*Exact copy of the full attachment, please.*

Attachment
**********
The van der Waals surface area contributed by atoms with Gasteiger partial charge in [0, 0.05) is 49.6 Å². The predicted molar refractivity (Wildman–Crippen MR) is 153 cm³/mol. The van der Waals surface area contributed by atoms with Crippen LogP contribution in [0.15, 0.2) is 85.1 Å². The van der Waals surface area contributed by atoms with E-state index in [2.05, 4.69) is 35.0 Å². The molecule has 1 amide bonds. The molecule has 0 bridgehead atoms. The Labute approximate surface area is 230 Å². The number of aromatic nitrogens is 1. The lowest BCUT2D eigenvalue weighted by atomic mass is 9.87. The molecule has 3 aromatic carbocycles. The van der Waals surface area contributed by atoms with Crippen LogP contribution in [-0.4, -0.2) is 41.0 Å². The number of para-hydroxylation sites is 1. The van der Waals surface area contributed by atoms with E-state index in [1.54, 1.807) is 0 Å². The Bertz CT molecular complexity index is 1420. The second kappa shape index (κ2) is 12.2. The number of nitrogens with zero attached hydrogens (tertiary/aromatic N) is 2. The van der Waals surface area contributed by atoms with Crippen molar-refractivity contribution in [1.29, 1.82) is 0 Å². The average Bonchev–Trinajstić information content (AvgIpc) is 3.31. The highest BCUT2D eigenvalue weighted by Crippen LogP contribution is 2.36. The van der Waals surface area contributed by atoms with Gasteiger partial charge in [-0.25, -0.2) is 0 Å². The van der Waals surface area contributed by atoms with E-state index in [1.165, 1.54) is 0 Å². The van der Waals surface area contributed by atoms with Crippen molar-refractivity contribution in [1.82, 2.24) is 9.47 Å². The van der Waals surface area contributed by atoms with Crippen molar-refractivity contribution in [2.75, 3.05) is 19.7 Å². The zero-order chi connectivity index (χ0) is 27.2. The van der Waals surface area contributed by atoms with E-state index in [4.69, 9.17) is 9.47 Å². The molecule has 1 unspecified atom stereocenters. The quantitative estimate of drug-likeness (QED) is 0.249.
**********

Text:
The van der Waals surface area contributed by atoms with Gasteiger partial charge in [0, 0.05) is 49.6 Å². The predicted molar refractivity (Wildman–Crippen MR) is 153 cm³/mol. The van der Waals surface area contributed by atoms with Crippen LogP contribution in [0.15, 0.2) is 85.1 Å². The van der Waals surface area contributed by atoms with E-state index in [2.05, 4.69) is 35.0 Å². The molecule has 1 amide bonds. The molecule has 0 bridgehead atoms. The Labute approximate surface area is 230 Å². The number of aromatic nitrogens is 1. The lowest BCUT2D eigenvalue weighted by atomic mass is 9.87. The molecule has 3 aromatic carbocycles. The van der Waals surface area contributed by atoms with Crippen LogP contribution in [-0.4, -0.2) is 41.0 Å². The number of para-hydroxylation sites is 1. The van der Waals surface area contributed by atoms with E-state index in [1.54, 1.807) is 0 Å². The Bertz CT molecular complexity index is 1420. The second kappa shape index (κ2) is 12.2. The number of nitrogens with zero attached hydrogens (tertiary/aromatic N) is 2. The van der Waals surface area contributed by atoms with Crippen molar-refractivity contribution in [1.29, 1.82) is 0 Å². The average Bonchev–Trinajstić information content (AvgIpc) is 3.31. The highest BCUT2D eigenvalue weighted by Crippen LogP contribution is 2.36. The van der Waals surface area contributed by atoms with Gasteiger partial charge in [-0.25, -0.2) is 0 Å². The van der Waals surface area contributed by atoms with E-state index in [1.165, 1.54) is 0 Å². The van der Waals surface area contributed by atoms with Crippen molar-refractivity contribution in [1.82, 2.24) is 9.47 Å². The van der Waals surface area contributed by atoms with Crippen molar-refractivity contribution in [2.75, 3.05) is 19.7 Å². The zero-order chi connectivity index (χ0) is 27.2. The van der Waals surface area contributed by atoms with E-state index in [4.69, 9.17) is 9.47 Å². The molecule has 1 unspecified atom stereocenters. The quantitative estimate of drug-likeness (QED) is 0.249.